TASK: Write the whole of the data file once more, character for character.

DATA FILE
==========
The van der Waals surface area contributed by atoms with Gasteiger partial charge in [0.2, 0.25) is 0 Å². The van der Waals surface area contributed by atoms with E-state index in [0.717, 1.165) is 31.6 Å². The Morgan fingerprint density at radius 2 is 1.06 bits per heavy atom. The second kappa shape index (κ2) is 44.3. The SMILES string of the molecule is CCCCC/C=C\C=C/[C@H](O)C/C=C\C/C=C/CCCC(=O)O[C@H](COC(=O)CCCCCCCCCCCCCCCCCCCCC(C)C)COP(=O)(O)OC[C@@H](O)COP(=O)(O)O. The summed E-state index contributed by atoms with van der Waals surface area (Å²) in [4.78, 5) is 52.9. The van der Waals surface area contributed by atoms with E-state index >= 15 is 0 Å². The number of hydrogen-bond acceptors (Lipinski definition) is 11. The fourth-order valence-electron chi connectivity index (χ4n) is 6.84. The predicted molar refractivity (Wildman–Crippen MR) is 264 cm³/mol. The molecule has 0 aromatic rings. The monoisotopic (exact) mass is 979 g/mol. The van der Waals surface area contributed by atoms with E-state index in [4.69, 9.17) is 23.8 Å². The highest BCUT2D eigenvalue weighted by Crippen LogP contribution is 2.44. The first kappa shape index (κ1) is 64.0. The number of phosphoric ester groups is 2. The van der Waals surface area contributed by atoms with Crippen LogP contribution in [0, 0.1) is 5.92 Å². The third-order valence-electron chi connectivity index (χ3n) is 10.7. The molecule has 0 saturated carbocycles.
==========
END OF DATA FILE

The van der Waals surface area contributed by atoms with Gasteiger partial charge in [0.2, 0.25) is 0 Å². The van der Waals surface area contributed by atoms with E-state index in [0.717, 1.165) is 31.6 Å². The Morgan fingerprint density at radius 2 is 1.06 bits per heavy atom. The second kappa shape index (κ2) is 44.3. The SMILES string of the molecule is CCCCC/C=C\C=C/[C@H](O)C/C=C\C/C=C/CCCC(=O)O[C@H](COC(=O)CCCCCCCCCCCCCCCCCCCCC(C)C)COP(=O)(O)OC[C@@H](O)COP(=O)(O)O. The summed E-state index contributed by atoms with van der Waals surface area (Å²) in [4.78, 5) is 52.9. The van der Waals surface area contributed by atoms with E-state index >= 15 is 0 Å². The number of hydrogen-bond acceptors (Lipinski definition) is 11. The fourth-order valence-electron chi connectivity index (χ4n) is 6.84. The predicted molar refractivity (Wildman–Crippen MR) is 264 cm³/mol. The molecule has 0 aromatic rings. The monoisotopic (exact) mass is 979 g/mol. The van der Waals surface area contributed by atoms with E-state index in [4.69, 9.17) is 23.8 Å². The highest BCUT2D eigenvalue weighted by Crippen LogP contribution is 2.44. The first kappa shape index (κ1) is 64.0. The number of phosphoric ester groups is 2. The van der Waals surface area contributed by atoms with Crippen LogP contribution in [0, 0.1) is 5.92 Å². The third-order valence-electron chi connectivity index (χ3n) is 10.7. The molecule has 0 saturated carbocycles.